roof rack. Then it was off to Safeway, where I bought a 24-pound
Butterball and all the trimmings. Back home, the decoration boxes weren't
buried too deeply in the garage. I'd barely gotten them put away last year
when Tom had his heart attack.
I was still sorting boxes when Ross emerged from the kitchen, munching the
last of the two dozen cookies.
"Oh, I thought we weren't going to have a tree this year," he said between
"Well, we are. Can you give me a hand getting it up?"
Two hours later, Ross and I stood back and admired our Christmas tree. The
lights winked softly as I straightened a misshapen glittery angel Molly had
made in second-grade and Ross' first-birthday Christmas ball. I wanted to cry.
The house sprang to life when everyone arrived Christmas Eve. In the middle
of our church service, however, my spirits sagged. There was no lonelier
feeling than standing in the midst of one's family singing "Silent Night"
-surrounded by a vivacious college daughter; a sweet, gentle
daughter-in-law; a handsome, successful 25-year-old son; a wide-eyed,
mile-a-minute 3-year-old grandson; and an awkward teenager whose hugs were
like wet shoelaces-and be keenly aware that someone was missing. Back at
home, everyone continued to avoid the subject.
"The tree is gorgeous, Mom," Molly said. She knelt down and began hauling
gifts out of a shopping bag to add to my pile.
"I love what you did with the wrappings, Pam," Amy said. "You're always so
"I forgot to buy wrapping paper," I told her. "I had to use newspaper."
It was Christmas as usual-easier to pretend everything was normal than deal
with harsh reality. Ross and Patrick sparred over whose stocking was whose,
and Shane parked himself in front of a bowl of M&Ms. They all got to open
the customary one present on Christmas Eve, and after doing so, we
schlepped off to bed. It was Christmas as usual-easier to pretend
everything was normal than deal with harsh reality.
But there was one more thing that had to be done. I went over to Tom's
desk, found a red envelope in the top drawer, and stuck into it a check
made out to the American Heart Association. It seemed appropriate. "I know
the kids-and even I-have to go on with our lives, Tom," I whispered. "But I
wish you were here." It occurred to me as I tucked the red envelope midway
up the tree that one of the kids would say, "Oh, yeah-I remember he always
And then there would be an awkward silence and perhaps sheepish looks. I
Morning-or at least dawn-came way too soon. Shane was up before the paper
carrier. I dragged myself into the kitchen and found it already smelling
like a Seattle coffee house.
"This is what we drink at school," Molly told me and handed me a cup.
"Is anyone else awake?" I asked.
She nodded her head, and for the first time I noticed a twinkle in her eye
that was unprecedented for this hour of the morning.
"What are you up to?" I said.
"Mom!" Patrick yelled from the living room. "You've got to see this!"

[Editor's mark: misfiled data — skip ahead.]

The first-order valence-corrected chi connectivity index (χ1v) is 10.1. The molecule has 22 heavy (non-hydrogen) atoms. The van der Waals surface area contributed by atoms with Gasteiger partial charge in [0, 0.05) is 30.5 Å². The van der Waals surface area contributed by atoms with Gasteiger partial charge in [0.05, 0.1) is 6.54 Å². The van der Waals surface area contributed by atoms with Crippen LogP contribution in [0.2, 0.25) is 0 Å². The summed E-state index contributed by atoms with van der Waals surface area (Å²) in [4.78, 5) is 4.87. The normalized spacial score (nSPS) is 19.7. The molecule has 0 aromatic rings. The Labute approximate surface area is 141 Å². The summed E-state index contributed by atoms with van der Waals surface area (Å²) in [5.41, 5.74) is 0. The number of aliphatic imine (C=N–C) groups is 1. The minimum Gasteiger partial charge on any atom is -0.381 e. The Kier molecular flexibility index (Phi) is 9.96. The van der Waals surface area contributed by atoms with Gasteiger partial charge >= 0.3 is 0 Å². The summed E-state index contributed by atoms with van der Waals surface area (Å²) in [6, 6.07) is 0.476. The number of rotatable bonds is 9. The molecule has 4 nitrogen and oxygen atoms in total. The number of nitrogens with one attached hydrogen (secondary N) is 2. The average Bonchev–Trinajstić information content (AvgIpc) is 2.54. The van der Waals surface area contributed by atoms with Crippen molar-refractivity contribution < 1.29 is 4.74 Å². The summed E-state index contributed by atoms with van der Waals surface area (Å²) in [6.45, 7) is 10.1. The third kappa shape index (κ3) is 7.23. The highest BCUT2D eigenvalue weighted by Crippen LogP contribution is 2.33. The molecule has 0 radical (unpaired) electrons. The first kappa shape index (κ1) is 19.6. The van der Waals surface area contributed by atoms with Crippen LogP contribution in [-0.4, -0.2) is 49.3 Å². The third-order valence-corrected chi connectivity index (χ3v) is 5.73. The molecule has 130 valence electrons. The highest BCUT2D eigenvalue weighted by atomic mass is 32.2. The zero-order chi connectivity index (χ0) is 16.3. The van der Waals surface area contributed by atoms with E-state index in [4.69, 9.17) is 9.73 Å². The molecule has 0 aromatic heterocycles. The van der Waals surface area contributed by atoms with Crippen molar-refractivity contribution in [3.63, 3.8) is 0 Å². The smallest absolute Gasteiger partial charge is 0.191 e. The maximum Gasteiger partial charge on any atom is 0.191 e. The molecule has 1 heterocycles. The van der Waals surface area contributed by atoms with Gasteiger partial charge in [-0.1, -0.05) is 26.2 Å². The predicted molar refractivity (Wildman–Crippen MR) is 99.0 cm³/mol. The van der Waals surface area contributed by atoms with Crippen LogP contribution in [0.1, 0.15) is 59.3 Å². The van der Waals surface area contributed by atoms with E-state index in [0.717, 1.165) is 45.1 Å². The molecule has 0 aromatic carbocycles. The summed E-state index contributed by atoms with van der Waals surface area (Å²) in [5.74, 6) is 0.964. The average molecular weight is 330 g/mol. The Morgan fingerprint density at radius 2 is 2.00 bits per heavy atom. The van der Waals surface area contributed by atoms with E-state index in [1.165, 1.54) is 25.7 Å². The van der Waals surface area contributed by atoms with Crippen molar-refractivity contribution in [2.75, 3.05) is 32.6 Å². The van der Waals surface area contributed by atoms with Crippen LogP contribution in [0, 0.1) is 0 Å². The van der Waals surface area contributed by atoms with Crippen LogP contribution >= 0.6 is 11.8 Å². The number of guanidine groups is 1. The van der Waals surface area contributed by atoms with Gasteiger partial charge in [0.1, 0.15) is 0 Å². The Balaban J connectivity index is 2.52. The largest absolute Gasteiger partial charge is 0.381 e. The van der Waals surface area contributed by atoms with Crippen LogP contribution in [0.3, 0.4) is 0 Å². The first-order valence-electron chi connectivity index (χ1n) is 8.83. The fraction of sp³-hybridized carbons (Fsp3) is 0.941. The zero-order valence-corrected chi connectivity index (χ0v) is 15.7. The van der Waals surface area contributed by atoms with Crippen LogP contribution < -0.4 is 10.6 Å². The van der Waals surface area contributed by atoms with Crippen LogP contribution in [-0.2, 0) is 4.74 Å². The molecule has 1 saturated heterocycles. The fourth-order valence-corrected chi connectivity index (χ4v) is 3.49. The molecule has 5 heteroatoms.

"At this hour of the . . ."
What I saw was my family perched on the couch like a row of deliciously
guilty canaries. What I saw next was our Christmas tree, dotted with bright
"Man, it got crowded in here last night," Ross said. "I came down here
about 2 o'clock and freaked Amy out."
"I almost called 911 when I came down," Patrick said. "Till I saw it was
Molly and not some burglar."
I had never heard a thing. I walked over to the tree and touched each one
of the five envelopes I hadn't put there.
"Open them, Mom," Molly said. "This was always the best part of Christmas."
>From Patrick, there was a check for Youth for Christ, to help kids go on
missions trips like the one Dad supported him on to Haiti five years earlier.
>From Amy, a check to our church for sheet music, because some of her best
memories of her father-in-law were of him helping the children's choir.
>From Molly, several $20 bills for the local crisis pregnancy center,
because many of the women who go there have probably never experienced the
love of a husband like Daddy," she said.
>From Ross, a $20 bill for a local drug program for kids, "since Dad was all
freaked out about me staying clean."
The last envelope was lumpy. When I opened it, a handful of change spilled
out. "Mine, Gamma," Shane said, his little bow-mouth pursed importantly.
Amy finished his thought. "He wants this to go to the animal shelter-you
know, for lost dogs, like the one he visited with Dad just before he died."
I pulled all the envelopes against my chest and hugged them.
"You know what's weird?" Molly said. "I feel like Daddy's right here with us."
"Yeah, that's pretty weird," Ross said.
"But true," Patrick said. "I feel like he's been here this whole time. I
thought I'd be all bummed out this Christmas-but I don't need to be."
"No, you don't, my love," I said. To myself, I added, Neither do I. I have
my family, and I have Christ.